We were led to a classroom where the children were said to be eleven years old – they looked much younger because they were quite small. While I, and everyone else, was wondering what to do, Gill went straight over to the pupils and started talking with them. They were all smartly dressed and seemingly very attentive, and their work in the exercise books that they showed Gill was beautifully presented in neat writing. They clearly enjoyed having a strange but interesting 'dim dim' (foreigner) taking a friendly interest in them and they all gathered around. It was quite heart-warming, really.

Gill and I have talked a couple of times about volunteering as short-term teaching assistants in an under-developed country for the sheer joy of encouraging an excitement in education amongst young children who might later contribute greatly to the wealth of their nation. Today did nothing to discourage us, but it's still only a distant thought ;o)

Setting off again we drove for 40-45 minutes on worsening road surfaces, dodging ruts, crossing narrow, one-track bridges and fording nearly dry streams and arrived at a village. We were in a convoy of eight vehicles, meaning that about 100 of us descended en masse on a village with a similar population. We were led through the village, being shown the locals' housing, graveyards, sacred sites and visitors' accommodation. Just like in Burma last autumn the locals were friendly, welcoming and cheerful.

The housing was typical of what we've seen so far, i.e. built on stilts, with walls made of thin sheets of interwoven wood and roofs made of thatched palm fronds. That's about it. No windows, just openings in the walls. Most of the time nothing more is needed, but it must get a bit challenging when tropical storms race through! After a very pleasant hour we were off again on another bone-shaking transit to another village.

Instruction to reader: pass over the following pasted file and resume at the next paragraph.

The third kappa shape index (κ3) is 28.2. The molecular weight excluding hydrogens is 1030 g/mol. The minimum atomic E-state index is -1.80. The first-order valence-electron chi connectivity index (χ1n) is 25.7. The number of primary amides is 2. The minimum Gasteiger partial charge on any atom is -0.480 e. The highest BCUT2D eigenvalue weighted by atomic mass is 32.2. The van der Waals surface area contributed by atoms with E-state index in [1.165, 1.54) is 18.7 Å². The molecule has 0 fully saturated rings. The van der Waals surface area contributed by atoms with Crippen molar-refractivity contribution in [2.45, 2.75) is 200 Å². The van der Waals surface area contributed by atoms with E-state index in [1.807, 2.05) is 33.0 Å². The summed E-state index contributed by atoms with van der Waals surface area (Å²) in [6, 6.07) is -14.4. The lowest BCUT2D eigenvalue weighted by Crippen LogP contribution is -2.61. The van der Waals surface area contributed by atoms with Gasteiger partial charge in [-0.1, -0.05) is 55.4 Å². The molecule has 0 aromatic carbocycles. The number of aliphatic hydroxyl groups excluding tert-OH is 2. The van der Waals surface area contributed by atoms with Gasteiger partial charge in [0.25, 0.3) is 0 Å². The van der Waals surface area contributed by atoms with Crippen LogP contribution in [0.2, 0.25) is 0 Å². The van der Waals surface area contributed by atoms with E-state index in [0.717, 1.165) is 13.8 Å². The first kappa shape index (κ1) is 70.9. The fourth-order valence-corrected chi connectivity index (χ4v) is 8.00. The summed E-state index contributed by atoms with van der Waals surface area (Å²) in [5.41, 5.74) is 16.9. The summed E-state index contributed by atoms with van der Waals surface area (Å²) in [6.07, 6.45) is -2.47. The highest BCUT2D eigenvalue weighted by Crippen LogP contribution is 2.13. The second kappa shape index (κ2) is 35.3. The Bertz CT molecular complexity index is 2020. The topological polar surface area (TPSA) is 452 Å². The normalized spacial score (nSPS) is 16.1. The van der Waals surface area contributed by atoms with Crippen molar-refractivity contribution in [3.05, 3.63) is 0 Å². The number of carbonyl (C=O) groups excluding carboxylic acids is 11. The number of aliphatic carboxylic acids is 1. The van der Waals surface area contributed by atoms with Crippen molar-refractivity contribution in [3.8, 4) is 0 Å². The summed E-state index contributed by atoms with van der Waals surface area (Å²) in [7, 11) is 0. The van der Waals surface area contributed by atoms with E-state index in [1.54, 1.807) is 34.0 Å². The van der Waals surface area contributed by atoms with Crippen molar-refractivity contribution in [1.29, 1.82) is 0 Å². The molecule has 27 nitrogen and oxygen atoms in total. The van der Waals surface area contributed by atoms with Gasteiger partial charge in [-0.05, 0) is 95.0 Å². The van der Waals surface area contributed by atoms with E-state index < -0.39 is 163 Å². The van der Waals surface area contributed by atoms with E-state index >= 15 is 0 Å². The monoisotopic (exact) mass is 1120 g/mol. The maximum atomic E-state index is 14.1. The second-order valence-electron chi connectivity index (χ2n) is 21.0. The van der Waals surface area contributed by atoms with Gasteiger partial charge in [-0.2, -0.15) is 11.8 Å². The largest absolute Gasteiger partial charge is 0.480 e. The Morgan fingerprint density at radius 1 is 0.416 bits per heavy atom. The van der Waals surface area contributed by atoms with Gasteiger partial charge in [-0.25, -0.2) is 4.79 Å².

This visit was a bit special, because there was a huge crowd of locals awaiting us, many from neighbouring villages and even islands. We were shepherded into a large grassy arena with groups of villagers ranged in an arc in front of us. We were told that they were going to demonstrate how to catch a wild pig in the net that they'd stretched across the field. The pig was one of their number running on all fours with a poor attempt at a pig's head mask on his head. They taunted and steered him towards the net then trapped him in it. Everyone thought that this was great fun. Well, with no TV and no Internet, or even electricity, it was probably a highlight of their week!

Each group took turns to play their drums and dance. There was one group of young boys with war paint and little spears who kept sneaking up on people, then yelling and waving their spears at them - they looked a bit sharp to me!

There was one group of 2-3 years olds, all dressed in grass skirts and headresses, that really caught the eye. One little girl in particular simply couldn't stop dancing as soon as the drums started up somewhere. She was clearly enjoying herself, but had an utterly deadpan expression – adorable.

In both this village and the previous one fresh fruit and coconuts were offered to us – Gill *loves* fresh coconut milk! I always feel a bit guilty when we descend on a village like this because the locals go to such trouble to welcome us and then an hour later we're gone, having bought nothing, although nothing was for sale. Gill was talking to one of the on-board lecturers who was with us today, and he maintained that Oceania will have in some way made it worth the community's while, but you suspect that the fun that they had with us was justification in itself. We hope so, anyway!

We then had to long plod back down the same road to Alotau and a brief stop at a market near the ship. Gill had changed some sterling into the local currency before leaving the ship, and had a pleasant half hour browsing and buying :o)

Tomorrow it's our second stop in Papua New Guinea, at the capital, Port Moresby.